“Time Changes Everything: Bob Wills Night” – Lounge Ax (Chicago, IL)
This show featured not only the songs of Bob Wills & His Texas Playboys, but also an exhibit of Jon Langford’s paintings and prints of Wills. Langford, a multi-talented artist and member of the Mekons and the Waco Brothers, assembled an outstanding cast of bandmates and friends for this incarnation of the Pine Valley Cosmonauts. The Wacos’ Steve Goulding (drums) and Mark Durante (steel guitar) were joined by Tom Ray of the Bottle Rockets (standup bass), Poi Dog Pondering’s Max Crawford (piano, trumpet) and Paul Mertens (clarinet, saxophone), and the Insiders’ John Rice (guitar, fiddle).
Although Langford (who played lead guitar) dubbed the lineup “The Thin Lizzy of Western Swing,” the performances were more reverential than that moniker suggests. The goal of the performance, however, was not to re-create the Playboys’ music note-for-note so much as it was to pay homage to Wills’s incredible musical imagination.
The opener was “Steel Guitar Rag”, with Durante delivering a nice solo on the title instrument. Chris Mills, who had been the warm-up act, was the first of many guest vocalists, lending his pipes to the 1942 hit “Home in San Antone”. The band excelled on the faster numbers, such as “Take Me Back to Tulsa” and “Panhandle Rag”. The latter featured a tasteful fiddle solo from Rice, who also added some Bakersfield-style guitar to the festivities.
Since the Mekons are a legendarily collaborative unit, Langford probably enjoyed his role as commander of the Cosmonauts. Just as Wills would cue his musicians for their solos, so did Langford. He also emulated Wills’s habit of yelping “Ah haa!” when he was pleased with a soloist. As the emcee, Langford was a master showman, ribbing his peers, providing hilarious commentary on the recent British elections, and offering a mini-history lesson on Wills.
The concert was punctuated with a few bizarre moments. When Mekons vocalist Sally Timms took the stage, she inexplicably queried the crowd about the Japanese word for “monkey” before singing a ragged but spirited “Right or Wrong”. The Handsome Family’s Brett Sparks joined the band for a strong version of Fred Rose’s “Roly-Poly”, and Langford introduced the bearded singer by saying, “Captain Ahab will now wrestle the white whale. I will play the part of the white whale, as usual.”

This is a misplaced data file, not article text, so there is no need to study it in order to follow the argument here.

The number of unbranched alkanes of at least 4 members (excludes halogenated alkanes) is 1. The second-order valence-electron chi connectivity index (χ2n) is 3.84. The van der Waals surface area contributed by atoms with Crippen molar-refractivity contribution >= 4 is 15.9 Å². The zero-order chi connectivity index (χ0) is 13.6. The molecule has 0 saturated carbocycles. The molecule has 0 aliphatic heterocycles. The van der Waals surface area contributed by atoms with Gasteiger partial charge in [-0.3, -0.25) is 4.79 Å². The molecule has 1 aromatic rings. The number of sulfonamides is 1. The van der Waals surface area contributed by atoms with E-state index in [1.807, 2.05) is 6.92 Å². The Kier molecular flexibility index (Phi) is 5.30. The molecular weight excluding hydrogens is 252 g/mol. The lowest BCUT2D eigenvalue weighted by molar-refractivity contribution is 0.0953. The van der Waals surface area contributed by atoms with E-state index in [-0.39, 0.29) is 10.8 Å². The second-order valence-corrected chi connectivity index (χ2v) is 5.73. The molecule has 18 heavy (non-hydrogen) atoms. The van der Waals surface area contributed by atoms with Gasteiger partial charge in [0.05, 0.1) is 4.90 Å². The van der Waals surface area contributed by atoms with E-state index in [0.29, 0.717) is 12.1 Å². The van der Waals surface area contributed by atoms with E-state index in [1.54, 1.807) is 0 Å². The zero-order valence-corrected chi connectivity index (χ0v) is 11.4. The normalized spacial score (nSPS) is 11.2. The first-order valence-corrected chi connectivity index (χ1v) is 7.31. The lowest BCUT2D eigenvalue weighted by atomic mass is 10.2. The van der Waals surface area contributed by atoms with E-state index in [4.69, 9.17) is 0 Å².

“Brain Cloudy Blues”, with guest vocalist Dean Schlabowske of the Wacos, had many couples two-stepping, a rare sight at the indie-rock mecca Lounge Ax. Langford enthusiastically sang lead on “Stay a Little Longer”, a staple of Willie Nelson’s shows in the 1970s and ’80s.
The band really hit its stride at the end of the set. Robbie Fulks’ treatment of “Across The Alley From The Alamo” succeeded because of his obvious familiarity with the song as well as his terrific voice. The Cosmonauts then delivered a scorching version of “New San Antonio Rose” that accented the “swing” in western swing. Goulding, who also plays drums with the Mekons and Poi Dog Pondering in addition to the Wacos, demonstrated his remarkable versatility on this number. The set ended with Jane Baxter-Miller crooning the standard “Faded Love”.
The crowd cheered for more, and since Langford had run out of Texas Playboys material, the rest of the Waco Brothers joined him onstage for smokin’ covers of songs by Roy Acuff, Johnny Cash, George Jones, Buck Owens, Merle Travis and Hank Williams. Through his musicianship and his artwork, Langford has educated many fans about the history of country music. Like Merle Haggard and Asleep at the Wheel (who have each recorded Wills tribute albums), Langford wants to ensure that contemporary audiences fully appreciate the brilliance of The King of Western Swing.